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Despite exceptional success, half of the world's population is still at risk – Technology News, Firstpost


World malaria day is observed on April 25th in order to recognize and celebrate global efforts to control and raise awareness of malaria. This year's event has activities and action around the theme "Zero malaria starts with me".

After a decade of great progress in the fight against malaria, progress has been made in reducing new cases since 2015. Every year, World Malaria Day is an opportunity to engage local and global public health organizations with civil society, the private sector, academia. and global leaders in strengthening and fighting for the complete elimination of life-threatening illness.

In recent years, we have seen great progress in the eradication of malaria. The most ambitious of these is the "gene drive" – ​​the method of introducing a modified genetic version into the swarm of genetically modified mosquitoes, which eventually become sterile, later generations of mosquitoes. In regions where malaria is very high, there are mosquitoes, especially women Anopheles mosquitoes responsible for the transmission of parasites that cause malaria from infected to healthy people are rapidly multiplying. Genetic propulsion is the smart use of genetic regulation technology to sterilize these harmful malaria-producing mosquitoes. In many years, gene drive can lead to the complete eradication of mosquitoes (which seems undeniably pleasant), but it can cause irreversible changes in the natural ecosystem.

Other advances were made in the form of a a new malaria vaccine introduced by the WHO in Africa, an origami-style diagnostic device for remote regions without access to expert diagnostics, efforts to detect drugs to treat infections and research vulnerability of the parasite that causes malaria this could make it easier to fight the immune system of the body.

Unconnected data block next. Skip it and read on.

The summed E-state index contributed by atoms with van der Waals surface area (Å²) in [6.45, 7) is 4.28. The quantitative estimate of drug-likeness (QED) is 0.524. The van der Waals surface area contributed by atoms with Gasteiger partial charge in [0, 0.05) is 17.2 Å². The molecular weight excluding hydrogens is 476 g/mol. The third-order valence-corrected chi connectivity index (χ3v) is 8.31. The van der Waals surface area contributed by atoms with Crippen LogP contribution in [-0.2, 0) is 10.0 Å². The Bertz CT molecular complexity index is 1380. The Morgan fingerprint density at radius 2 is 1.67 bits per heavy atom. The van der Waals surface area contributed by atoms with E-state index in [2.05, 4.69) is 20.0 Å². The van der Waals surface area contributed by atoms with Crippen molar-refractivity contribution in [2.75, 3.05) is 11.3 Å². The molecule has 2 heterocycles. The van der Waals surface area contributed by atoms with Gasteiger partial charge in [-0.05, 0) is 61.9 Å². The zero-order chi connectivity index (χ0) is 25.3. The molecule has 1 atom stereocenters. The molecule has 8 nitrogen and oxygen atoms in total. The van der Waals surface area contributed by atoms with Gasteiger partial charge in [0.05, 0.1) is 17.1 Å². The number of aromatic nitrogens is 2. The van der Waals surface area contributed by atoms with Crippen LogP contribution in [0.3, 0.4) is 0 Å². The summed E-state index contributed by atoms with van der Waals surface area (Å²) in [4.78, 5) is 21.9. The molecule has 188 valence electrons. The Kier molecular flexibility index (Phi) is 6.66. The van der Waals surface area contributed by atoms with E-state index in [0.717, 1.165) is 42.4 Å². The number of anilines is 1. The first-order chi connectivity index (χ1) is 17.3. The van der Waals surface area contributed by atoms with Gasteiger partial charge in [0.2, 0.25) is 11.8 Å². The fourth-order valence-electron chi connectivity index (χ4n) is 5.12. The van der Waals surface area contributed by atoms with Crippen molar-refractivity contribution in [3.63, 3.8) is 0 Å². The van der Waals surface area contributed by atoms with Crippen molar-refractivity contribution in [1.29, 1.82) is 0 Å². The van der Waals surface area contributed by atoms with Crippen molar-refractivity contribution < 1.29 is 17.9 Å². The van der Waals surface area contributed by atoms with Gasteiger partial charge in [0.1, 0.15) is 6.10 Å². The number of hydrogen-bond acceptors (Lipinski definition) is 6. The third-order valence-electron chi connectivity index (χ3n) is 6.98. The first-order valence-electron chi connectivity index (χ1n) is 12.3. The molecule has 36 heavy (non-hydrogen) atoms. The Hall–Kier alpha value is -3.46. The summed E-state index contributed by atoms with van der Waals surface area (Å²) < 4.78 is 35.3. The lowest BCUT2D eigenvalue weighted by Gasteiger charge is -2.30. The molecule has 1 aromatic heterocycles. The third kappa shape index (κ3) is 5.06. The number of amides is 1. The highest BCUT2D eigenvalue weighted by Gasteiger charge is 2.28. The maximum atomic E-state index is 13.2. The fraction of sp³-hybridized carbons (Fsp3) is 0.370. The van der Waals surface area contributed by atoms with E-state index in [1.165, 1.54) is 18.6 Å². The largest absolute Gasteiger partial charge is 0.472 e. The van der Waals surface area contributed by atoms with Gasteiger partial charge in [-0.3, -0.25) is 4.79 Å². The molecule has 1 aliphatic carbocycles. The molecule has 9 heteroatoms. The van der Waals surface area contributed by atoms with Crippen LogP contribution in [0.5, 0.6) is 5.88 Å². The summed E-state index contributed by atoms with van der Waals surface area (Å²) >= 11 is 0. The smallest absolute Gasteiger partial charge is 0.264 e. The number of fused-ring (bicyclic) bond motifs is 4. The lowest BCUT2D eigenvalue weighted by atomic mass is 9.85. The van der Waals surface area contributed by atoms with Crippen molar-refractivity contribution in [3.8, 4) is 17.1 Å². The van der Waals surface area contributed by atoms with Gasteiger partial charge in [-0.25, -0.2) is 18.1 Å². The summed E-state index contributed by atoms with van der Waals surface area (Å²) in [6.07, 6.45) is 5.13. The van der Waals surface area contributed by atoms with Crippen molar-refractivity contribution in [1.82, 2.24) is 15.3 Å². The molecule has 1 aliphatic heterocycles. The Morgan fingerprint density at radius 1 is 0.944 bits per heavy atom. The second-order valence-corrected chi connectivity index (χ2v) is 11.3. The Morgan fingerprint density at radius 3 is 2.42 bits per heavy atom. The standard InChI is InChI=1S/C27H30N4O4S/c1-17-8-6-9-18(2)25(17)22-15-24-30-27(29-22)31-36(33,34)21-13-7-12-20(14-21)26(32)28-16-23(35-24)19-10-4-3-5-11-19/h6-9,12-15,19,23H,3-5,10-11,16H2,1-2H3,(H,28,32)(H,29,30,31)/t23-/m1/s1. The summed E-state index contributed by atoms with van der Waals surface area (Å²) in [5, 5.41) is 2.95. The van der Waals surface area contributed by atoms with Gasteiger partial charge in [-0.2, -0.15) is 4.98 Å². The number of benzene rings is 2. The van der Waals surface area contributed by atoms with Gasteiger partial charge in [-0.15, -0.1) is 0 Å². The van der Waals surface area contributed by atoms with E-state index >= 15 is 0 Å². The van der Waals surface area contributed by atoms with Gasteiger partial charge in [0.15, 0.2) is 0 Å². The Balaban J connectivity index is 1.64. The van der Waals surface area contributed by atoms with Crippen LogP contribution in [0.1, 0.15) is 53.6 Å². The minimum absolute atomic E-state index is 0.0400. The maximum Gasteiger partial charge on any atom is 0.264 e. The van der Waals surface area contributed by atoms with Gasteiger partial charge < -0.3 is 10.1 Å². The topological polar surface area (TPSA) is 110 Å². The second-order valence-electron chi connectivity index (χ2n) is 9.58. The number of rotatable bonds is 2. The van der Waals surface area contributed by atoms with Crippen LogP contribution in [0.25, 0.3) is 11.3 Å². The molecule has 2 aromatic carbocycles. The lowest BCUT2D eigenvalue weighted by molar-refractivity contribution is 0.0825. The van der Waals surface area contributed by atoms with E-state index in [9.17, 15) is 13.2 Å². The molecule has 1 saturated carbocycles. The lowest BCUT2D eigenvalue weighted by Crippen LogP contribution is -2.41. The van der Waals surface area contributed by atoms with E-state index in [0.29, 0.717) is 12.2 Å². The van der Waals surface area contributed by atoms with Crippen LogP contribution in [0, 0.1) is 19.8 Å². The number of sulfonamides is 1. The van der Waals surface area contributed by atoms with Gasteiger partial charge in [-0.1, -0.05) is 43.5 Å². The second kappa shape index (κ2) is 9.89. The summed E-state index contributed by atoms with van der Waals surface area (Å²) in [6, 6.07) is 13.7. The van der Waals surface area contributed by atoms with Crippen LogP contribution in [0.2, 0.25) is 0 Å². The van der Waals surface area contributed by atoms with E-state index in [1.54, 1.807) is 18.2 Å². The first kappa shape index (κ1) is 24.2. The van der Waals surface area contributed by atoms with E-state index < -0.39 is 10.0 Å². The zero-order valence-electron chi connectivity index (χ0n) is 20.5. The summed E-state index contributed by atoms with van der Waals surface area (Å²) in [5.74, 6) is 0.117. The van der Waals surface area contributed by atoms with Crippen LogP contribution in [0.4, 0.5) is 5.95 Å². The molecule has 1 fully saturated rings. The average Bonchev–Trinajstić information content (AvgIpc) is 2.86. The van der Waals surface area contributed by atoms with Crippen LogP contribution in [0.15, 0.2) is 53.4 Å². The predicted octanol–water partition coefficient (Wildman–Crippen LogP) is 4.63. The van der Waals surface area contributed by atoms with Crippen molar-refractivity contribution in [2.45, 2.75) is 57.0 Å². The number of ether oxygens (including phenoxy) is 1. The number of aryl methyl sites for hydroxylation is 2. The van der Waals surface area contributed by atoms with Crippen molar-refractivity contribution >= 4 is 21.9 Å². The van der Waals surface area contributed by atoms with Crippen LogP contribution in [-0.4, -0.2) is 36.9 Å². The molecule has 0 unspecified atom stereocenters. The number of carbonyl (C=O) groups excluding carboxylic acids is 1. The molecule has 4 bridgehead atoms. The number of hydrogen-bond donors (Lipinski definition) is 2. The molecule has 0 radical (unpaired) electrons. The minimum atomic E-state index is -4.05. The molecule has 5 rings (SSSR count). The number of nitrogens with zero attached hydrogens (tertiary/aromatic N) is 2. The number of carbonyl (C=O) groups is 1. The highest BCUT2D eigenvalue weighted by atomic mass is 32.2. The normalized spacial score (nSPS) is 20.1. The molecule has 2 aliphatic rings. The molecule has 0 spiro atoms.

Malaria threatens the health of more than half of the world's population and kills one child every two minutes. Like on World malaria report – 2018219 million cases of malaria have been reported worldwide, and there has been no noticeable progress in reducing malaria cases worldwide despite active efforts. However, for 2017, India accounted for only 4% of all cases of malaria reported worldwide, and recorded 3 million less cases compared to 2016.

India is no longer among the three countries most affected by malaria.

World malaria day 2019: Despite unsuccessful success, half of the world's population is still at risk

Mortality from malaria from around the world since 2017. Picture Credit: WHO

How is malaria caused?

Malaria is a life-threatening disease that is caused by parasites of the genus Plasmodium.

Parasites spread through the bite of a woman Anopheles a mosquito that is already infected with a malaria parasite. The initial symptoms of infection usually include fever, headache and chills. Children who suffer from this condition may also develop some other symptoms, such as severe anemia, respiratory distress and cerebral malaria. If the condition is not treated in good time, it gets worse. It is known that an untreated condition leads to organ failure and even to death in some cases.

Preventive measures for malaria

Malaria can be avoided by taking simple measures. Vector control, which means that people need to take all necessary precautions to prevent mosquito bites, the most commonly recommended preventive measure for malaria. These measures can be attributed to the wearing of full-sleeved clothing, mosquito repellent, mosquito nets, etc. Pregnant women and children are advised to use malaria drugs to help reduce the risk of malaria infection.

Malaria Prevetion Works. Picture Credit: WHO

Malaria prevention. Picture Credit: WHO

Diagnosis and treatment of malaria

A timely diagnosis of malaria is crucial to improving the condition and preventing progression into a life-threatening infection. Malaria is diagnosed with a simple microscopic or diagnostic test with a patient's blood sample.

After a diagnosis based on a parasite that has infected a person, the doctor advises a personal treatment plan. For example, patients who suffer from uncomplicated infections Plasmodium falciparum first treated with ACT (combined artemisinin-based therapy). A single dose of primaquin can also be added to a malaria drug to reduce the transmission of infection.

The infections it causes Plasmodium vivax treatment with ACT and chloroquine. In case of severe infection, artesunate may be injected via an intravenous or intramuscular route.

Despite all technical and scientific advances, no vaccination against malaria has been detected. The war against malaria has won half, if we all come together and strive to eradicate the disease from its root. The disease can be completely eliminated only with some active efforts, such as paralysis and black goats.

World malaria day, let's commit ourselves to doing everything in our power at the level of individuals to prevent the spread of the disease.

The author is a senior consultant in the medical team at

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